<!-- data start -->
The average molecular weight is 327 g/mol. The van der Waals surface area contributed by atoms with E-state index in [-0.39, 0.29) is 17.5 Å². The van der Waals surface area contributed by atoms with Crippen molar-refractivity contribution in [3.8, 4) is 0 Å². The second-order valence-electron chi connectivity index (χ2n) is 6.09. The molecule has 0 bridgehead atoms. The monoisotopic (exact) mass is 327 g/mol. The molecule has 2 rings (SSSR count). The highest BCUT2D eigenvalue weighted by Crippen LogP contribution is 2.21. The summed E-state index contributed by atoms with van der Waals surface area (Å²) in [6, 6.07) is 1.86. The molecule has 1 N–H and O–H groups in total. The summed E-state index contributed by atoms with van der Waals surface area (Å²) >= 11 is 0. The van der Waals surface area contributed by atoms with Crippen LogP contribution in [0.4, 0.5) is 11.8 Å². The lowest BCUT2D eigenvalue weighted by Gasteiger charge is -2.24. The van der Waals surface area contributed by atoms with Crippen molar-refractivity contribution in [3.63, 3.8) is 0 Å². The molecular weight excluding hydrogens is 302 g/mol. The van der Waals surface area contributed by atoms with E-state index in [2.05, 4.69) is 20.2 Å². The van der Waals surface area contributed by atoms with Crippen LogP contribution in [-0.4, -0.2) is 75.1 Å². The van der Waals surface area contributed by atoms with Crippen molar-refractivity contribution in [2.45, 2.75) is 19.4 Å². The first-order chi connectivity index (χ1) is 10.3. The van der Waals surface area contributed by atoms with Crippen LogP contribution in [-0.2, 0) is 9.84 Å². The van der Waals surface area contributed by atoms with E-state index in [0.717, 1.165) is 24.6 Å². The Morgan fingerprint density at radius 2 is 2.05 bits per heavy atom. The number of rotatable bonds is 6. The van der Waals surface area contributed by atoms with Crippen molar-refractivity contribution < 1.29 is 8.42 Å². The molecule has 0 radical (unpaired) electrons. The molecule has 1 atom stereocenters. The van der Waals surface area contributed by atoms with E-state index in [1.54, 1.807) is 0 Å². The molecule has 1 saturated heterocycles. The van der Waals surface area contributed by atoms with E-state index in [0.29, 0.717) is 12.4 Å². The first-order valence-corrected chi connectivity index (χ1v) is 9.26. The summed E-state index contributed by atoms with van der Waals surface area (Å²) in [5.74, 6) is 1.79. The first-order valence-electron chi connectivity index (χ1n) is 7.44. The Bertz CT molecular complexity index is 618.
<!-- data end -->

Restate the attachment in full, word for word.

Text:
The average molecular weight is 327 g/mol. The van der Waals surface area contributed by atoms with E-state index in [-0.39, 0.29) is 17.5 Å². The van der Waals surface area contributed by atoms with Crippen molar-refractivity contribution in [3.8, 4) is 0 Å². The second-order valence-electron chi connectivity index (χ2n) is 6.09. The molecule has 0 bridgehead atoms. The monoisotopic (exact) mass is 327 g/mol. The molecule has 2 rings (SSSR count). The highest BCUT2D eigenvalue weighted by Crippen LogP contribution is 2.21. The summed E-state index contributed by atoms with van der Waals surface area (Å²) in [6, 6.07) is 1.86. The molecule has 1 N–H and O–H groups in total. The summed E-state index contributed by atoms with van der Waals surface area (Å²) >= 11 is 0. The van der Waals surface area contributed by atoms with Crippen LogP contribution in [0.4, 0.5) is 11.8 Å². The lowest BCUT2D eigenvalue weighted by Gasteiger charge is -2.24. The van der Waals surface area contributed by atoms with Crippen molar-refractivity contribution in [3.63, 3.8) is 0 Å². The molecular weight excluding hydrogens is 302 g/mol. The van der Waals surface area contributed by atoms with E-state index in [2.05, 4.69) is 20.2 Å². The van der Waals surface area contributed by atoms with Crippen LogP contribution in [-0.4, -0.2) is 75.1 Å². The van der Waals surface area contributed by atoms with Crippen molar-refractivity contribution in [2.45, 2.75) is 19.4 Å². The first-order chi connectivity index (χ1) is 10.3. The van der Waals surface area contributed by atoms with Crippen LogP contribution in [-0.2, 0) is 9.84 Å². The van der Waals surface area contributed by atoms with E-state index in [0.717, 1.165) is 24.6 Å². The Morgan fingerprint density at radius 2 is 2.05 bits per heavy atom. The number of rotatable bonds is 6. The van der Waals surface area contributed by atoms with Crippen molar-refractivity contribution < 1.29 is 8.42 Å². The molecule has 0 radical (unpaired) electrons. The molecule has 1 atom stereocenters. The van der Waals surface area contributed by atoms with E-state index in [1.54, 1.807) is 0 Å². The molecule has 1 saturated heterocycles. The van der Waals surface area contributed by atoms with E-state index in [0.29, 0.717) is 12.4 Å². The first-order valence-corrected chi connectivity index (χ1v) is 9.26. The summed E-state index contributed by atoms with van der Waals surface area (Å²) in [5.74, 6) is 1.79. The first-order valence-electron chi connectivity index (χ1n) is 7.44. The Bertz CT molecular complexity index is 618.